2013 Mitsubishi ASX Aspire 2WD Petrol Auto Launch Review

Malcolm Flynn | 9 Comments

MITSUBISHI ASX REVIEW

What’s Hot: Funkier alternative to Lancer Sportback.
What’s Not: Still no diesel CVT option... but it’s coming.
X-Factor: Handles better than bread-and-butter Lancers despite higher centre of gravity.

Vehicle type: Small SUV
Price: $31,240 (plus on-road costs)
Engine: 2.0 litre petrol | Power/Torque: 110kW/197Nm
Transmission: CVT (automatic)
Fuel Use (claimed): 7.9l/100km

It’s a solid little package but it hasn’t set the world on fire, Mitsubishi’s ASX. It’s holding onto a 12.5 percent share of the small SUV segment, but soundly beaten by the Dualis, Hyundai ix35 and Subaru XV.

Now, to breathe a bit more life into sales, and just two years after its local release, the ASX has copped a light make-over.

Available from September, the most obvious changes are new front and rear fascias, along with the addition of two new colours; Ironbark (tungsten), and Starlight (pearl white).

The previous ASX and Aspire spec-levels remain, but the range has been simplified. Both 4WD and diesel options are deleted from the entry-level ASX, and the luxo Aspire is now available in 2WD and with manual transmission.

This brings the entry price of the Aspire down $8000 to a $28,990, making the top-spec model significantly more accessible than before.

There is still no diesel available with an automatic transmission, but we’re assured by Mitsubishi that such a model will be launched during the first half of 2013.

2013 mitsubishi asx launch review 03

Where available, the Continuously Variable Transmission (CVT) automatic option is now $250 cheaper at $2250.

Aspire 4WD models also gain a standard panoramic sunroof - previously a $900 option.

The only mechanical change is relatively minor; there’s a retuned rear suspension to improve ride and handling.

Both engines retain the same output figures, but a redesigned exhaust system on the diesel Aspire sees fuel consumption drop by 0.2 l/100 to 5.7 l/100km, and emissions improve by 6.0g/km, dropping to 149g/km.

We drove the Aspire 2WD CVT automatic at the new model’s launch north of Brisbane.

The Interior

The base ASX’s rather dark and sensible interior design gets a new cloth trim-pattern, more chrome on the switchgear, and a redesigned leather steering wheel.

This steering wheel brings wheel-mounted audio controls to the entry model for the first time, and all models benefit from new audio head units.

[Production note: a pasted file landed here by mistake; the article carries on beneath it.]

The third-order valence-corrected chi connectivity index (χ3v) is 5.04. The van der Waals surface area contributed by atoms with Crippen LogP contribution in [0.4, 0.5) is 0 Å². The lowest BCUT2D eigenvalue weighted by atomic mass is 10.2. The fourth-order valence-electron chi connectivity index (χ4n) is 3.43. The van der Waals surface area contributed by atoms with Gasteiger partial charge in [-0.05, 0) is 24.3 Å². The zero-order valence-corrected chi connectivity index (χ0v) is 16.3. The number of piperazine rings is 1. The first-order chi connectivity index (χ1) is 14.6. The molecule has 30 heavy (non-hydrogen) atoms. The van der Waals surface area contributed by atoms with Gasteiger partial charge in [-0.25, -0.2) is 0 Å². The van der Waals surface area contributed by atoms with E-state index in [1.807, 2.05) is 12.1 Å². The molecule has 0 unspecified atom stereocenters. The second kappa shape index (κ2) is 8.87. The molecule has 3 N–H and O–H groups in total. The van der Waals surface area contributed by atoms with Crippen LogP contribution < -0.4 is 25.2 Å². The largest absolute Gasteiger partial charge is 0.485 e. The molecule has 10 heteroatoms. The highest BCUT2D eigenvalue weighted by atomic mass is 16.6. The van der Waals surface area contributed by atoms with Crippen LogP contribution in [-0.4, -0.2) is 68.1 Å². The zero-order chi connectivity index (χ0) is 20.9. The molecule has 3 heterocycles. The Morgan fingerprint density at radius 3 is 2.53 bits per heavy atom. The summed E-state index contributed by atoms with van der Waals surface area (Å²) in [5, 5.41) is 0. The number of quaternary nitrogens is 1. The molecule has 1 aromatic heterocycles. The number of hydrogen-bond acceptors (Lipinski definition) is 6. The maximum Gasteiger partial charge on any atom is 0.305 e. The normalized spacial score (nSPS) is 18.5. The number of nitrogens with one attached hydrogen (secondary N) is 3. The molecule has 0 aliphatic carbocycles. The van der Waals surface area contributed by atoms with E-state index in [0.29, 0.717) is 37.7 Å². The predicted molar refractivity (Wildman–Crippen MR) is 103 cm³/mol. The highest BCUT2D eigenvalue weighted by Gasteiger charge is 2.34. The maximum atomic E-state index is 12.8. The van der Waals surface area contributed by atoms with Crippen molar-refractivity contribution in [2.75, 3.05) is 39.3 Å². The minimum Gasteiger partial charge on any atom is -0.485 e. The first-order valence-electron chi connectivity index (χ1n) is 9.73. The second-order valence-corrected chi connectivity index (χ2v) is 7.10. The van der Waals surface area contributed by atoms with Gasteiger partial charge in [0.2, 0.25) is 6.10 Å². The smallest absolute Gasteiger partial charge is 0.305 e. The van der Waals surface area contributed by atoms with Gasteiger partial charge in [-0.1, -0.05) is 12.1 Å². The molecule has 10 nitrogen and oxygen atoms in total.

While the entry-level ASX still does without a touchscreen and camera unless optioned with the $995 ‘Safety Pack’, the reversing camera is standard as is the 6.1 inch touchscreen audio head-unit on the Aspire model tested.

And the camera display now appears on the touchscreen rather than the rear-view mirror-mounted unit used previously.

Aspire models also continue with leather trim, heated front seats and a host of other convenience items.

Satellite navigation remains an option however, and comes packaged with a seven-inch Rockford Fosgate audio system for an extra $2995.

The leather trim and abundance of convenience items makes for a mostly pleasant driving experience, especially considering the relatively modest $31,240 list price.

Our only gripe is that the flat front seats, trimmed in slippery leather, were found out though the twistier sections of the drive route,

And, as before, rear-seat accommodation is tight for adult passengers.

On The Road

The Aspire 2WD CVT we tested comes with the 2.0 litre petrol engine, and delivers performance better described as “coping” rather than “loping”.

The issue here is the ASX Aspire’s circa 1400kg kerb weight.

Outright pace is not entirely the issue, but when asked to perform, the characteristic buzz while the CVT holds the engine hovering around the 4200rpm torque peak can become tiresome.

(This despite Mitsubishi tuning the CVT to minimise the false sensation of ‘slipping’ common to all CVTs.)

We know from previous experience that the 1.8 litre 110kW/300Nm diesel is the more capable ASX engine. With maximum torque at 2000rpm, and a bit of muscle behind it, we expect it will be a nicer match with the CVT.